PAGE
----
It's July. Red, white and blue time for those of us in the United States. What's more independence day oriented than elderflowers and currants? Ok, so that's a stretch, but they are all ripe and ready for the picking in Wayne County right now, so it seemed appropriate. Plus they are neat plants! Here's why:
Elderberry flowers or Elderflowers--sambucus--elderflower umbels are large clusters of white or cream-colored little flowers. They look a little bit like fireworks or lace or a dainty little umbrella. The best know use of these tiny white petals is probably elderflower cordial. This syrup can be used to create elderflower lemonade, spritzer or any number of inspired (and delicious!) cocktails. In Italy, Germany, and Austria, the umbels of the elderberry are batter coated and fried...a unique, sweet dessert. Elderberries have been used medicinally for hundreds of years. Think immune boosters for coughs, colds, flu, bacterial and viral infections and tonsillitis. Rumor has it elderberry is also helpful for lowering cholesterol, improving vision, and improving heart health.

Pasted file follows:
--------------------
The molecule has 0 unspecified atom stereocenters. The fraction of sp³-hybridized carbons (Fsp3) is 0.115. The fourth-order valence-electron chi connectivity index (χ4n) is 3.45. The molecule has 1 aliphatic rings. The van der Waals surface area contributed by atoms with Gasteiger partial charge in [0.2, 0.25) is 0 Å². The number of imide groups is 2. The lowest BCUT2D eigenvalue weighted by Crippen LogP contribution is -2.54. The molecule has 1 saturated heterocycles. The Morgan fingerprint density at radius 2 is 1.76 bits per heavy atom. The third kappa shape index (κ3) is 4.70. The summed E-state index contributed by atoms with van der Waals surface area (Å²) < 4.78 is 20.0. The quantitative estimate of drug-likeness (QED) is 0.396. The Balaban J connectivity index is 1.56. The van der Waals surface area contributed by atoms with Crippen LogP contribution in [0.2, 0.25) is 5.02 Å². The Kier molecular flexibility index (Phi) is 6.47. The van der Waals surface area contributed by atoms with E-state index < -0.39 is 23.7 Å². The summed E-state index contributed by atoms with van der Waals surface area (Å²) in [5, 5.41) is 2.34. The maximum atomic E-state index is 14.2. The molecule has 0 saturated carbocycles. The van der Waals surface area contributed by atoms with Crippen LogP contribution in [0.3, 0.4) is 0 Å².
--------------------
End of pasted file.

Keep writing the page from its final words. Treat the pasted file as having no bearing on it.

Black Currants--these purple-black fruits art tart! They have a very distinct fruity flavor. They can be eaten raw, but are generally made into jams, jellies and syrups or cooked into a variety of sweet or savory dishes. They are high in vitamin C and antioxidants.
Red currants are slightly tarter than black currants. Red currants are more likely to be served raw than black currants. However, they are often jamed, jellied and cooked as well.